Nouns and Adjectives
Adverbs and Comparative
Date and Time
Get and Become
Under the Hood
Welcome to the Spanish grammar pages. This first chapter contains meta-information about this project such as scope and license. Navigate the pages using the menu icon on the top left corner.
These pages cover the bulk of the grammar of the official language of Spain, the Castilian language (castellano). Each chapter starts with an introduction of the general grammatical topic at hand and a summary of the English grammar. Concepts are compared to their English counterparts where applicable. All chapters contain a large number of examples and exercises.
The many regional Spanish languages such as Galician and Basque are not covered here, neither are the Castilian dialects that exist throughout Spain. However, we will occasionally point out differences between castellano and the Latin American Spanish dialects. Besides the few grammatical and syntactical differences, the phonetic differences stand out most because it is the slightly distinct pronunciation which makes the Latin American dialects sound "softer" than castellano. None of these differences cause serious communication problems, though.
This work is licensed under the Attribution-ShareAlike license (CC BY-SA), which is also used by Wikipedia. Put simply, this license permits third parties to build upon this work as long as they credit the authors and license their updates under the same terms.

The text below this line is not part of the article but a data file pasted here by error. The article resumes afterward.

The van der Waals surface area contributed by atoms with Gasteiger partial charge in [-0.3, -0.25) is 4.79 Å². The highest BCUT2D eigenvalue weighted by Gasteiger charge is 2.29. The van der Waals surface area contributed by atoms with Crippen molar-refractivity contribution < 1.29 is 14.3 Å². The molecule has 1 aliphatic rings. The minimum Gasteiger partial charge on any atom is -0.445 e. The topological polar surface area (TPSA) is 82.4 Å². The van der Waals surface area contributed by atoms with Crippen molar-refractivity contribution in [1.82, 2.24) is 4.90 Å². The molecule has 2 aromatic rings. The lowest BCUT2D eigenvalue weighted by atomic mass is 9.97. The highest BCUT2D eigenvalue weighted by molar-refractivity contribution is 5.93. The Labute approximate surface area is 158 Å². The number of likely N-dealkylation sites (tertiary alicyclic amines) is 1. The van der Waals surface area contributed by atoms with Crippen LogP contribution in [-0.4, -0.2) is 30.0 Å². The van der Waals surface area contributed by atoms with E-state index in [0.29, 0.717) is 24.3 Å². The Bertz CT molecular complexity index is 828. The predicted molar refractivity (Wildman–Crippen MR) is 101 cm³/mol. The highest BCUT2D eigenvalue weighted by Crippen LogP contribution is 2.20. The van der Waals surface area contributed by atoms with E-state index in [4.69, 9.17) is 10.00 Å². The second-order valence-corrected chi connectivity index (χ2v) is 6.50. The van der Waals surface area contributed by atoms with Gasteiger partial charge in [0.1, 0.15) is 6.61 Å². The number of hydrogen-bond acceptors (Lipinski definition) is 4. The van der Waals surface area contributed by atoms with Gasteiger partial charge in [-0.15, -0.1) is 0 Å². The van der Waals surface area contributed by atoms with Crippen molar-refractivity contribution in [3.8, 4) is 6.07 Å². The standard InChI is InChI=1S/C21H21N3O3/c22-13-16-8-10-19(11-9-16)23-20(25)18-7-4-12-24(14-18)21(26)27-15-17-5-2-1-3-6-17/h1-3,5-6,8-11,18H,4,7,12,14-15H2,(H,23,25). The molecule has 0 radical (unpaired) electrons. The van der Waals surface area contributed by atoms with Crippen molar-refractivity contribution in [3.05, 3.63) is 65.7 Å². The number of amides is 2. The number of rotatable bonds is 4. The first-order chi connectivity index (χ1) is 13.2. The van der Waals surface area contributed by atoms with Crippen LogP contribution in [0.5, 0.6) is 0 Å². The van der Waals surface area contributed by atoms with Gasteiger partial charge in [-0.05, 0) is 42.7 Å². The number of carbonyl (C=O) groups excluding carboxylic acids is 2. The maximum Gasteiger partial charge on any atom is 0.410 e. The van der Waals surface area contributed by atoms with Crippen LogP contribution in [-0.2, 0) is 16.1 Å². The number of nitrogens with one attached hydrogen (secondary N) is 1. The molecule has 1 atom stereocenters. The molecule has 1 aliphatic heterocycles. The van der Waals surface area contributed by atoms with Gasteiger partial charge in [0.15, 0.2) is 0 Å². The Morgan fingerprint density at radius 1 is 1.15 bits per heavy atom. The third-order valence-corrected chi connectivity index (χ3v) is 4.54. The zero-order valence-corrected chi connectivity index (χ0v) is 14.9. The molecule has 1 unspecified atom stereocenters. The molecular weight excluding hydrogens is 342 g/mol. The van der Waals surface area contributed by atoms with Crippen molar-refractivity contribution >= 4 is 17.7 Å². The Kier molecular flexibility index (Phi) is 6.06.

The primary location of this project is
All pages are free of advertisements. We don't ask you to pay or donate money, to subscribe to a newsletter, or to "like" something on social media. Instead, we ask you to send feedback to the author.
The following conventions are used throughout the text:
No database, no content management system and no scripting language is used in this project. Instead, the html pages are generated from plain text source files using GNU m4 and GNU make on Linux.
The logo and the style sheet were written from scratch using an ordinary plain text editor (vim) with no support for svg or css besides syntax highlighting. The generated contents are copied to the web server with rsync. The source files are tracked in a git repository.
The author's primary motivation behind this work was to learn the Spanish grammar himself. He is is neither a native Spanish speaker nor a native English speaker, and he has no special background in linguistics either. Therefore the contents are expected to contain many mistakes and inaccuracies.
If you are a native English speaker or a linguist, it will be easy for you to spot something which could be improved. Please don't hesitate to report your findings. The author will then attempt to develop a suitable update together with you.
Although all 20 chapters are complete, only those which have been proofread by a native Spanish speaker have been made public. The non-public chapters can be selected through the navigation menu but contain only the summary of the chapter contents. If you are a native Spanish speaker and want to help out, contact the author. He will ask you to proofread the reviewer version of a non-public chapter of your choice. This version contains the full contents and is annotated with notes and questions for reviewers.
In any case, no computer skills are required to contribute and no account needs to be created anywhere.
If you are a Spanish learner and would like to see more public chapters, try to find a native Spanish speaker who is willing to review a non-public chapter. For example, you could post about this project on your blog or on social networks.
If you liked these pages, you might also enjoy the author's other projects. Check out his home page.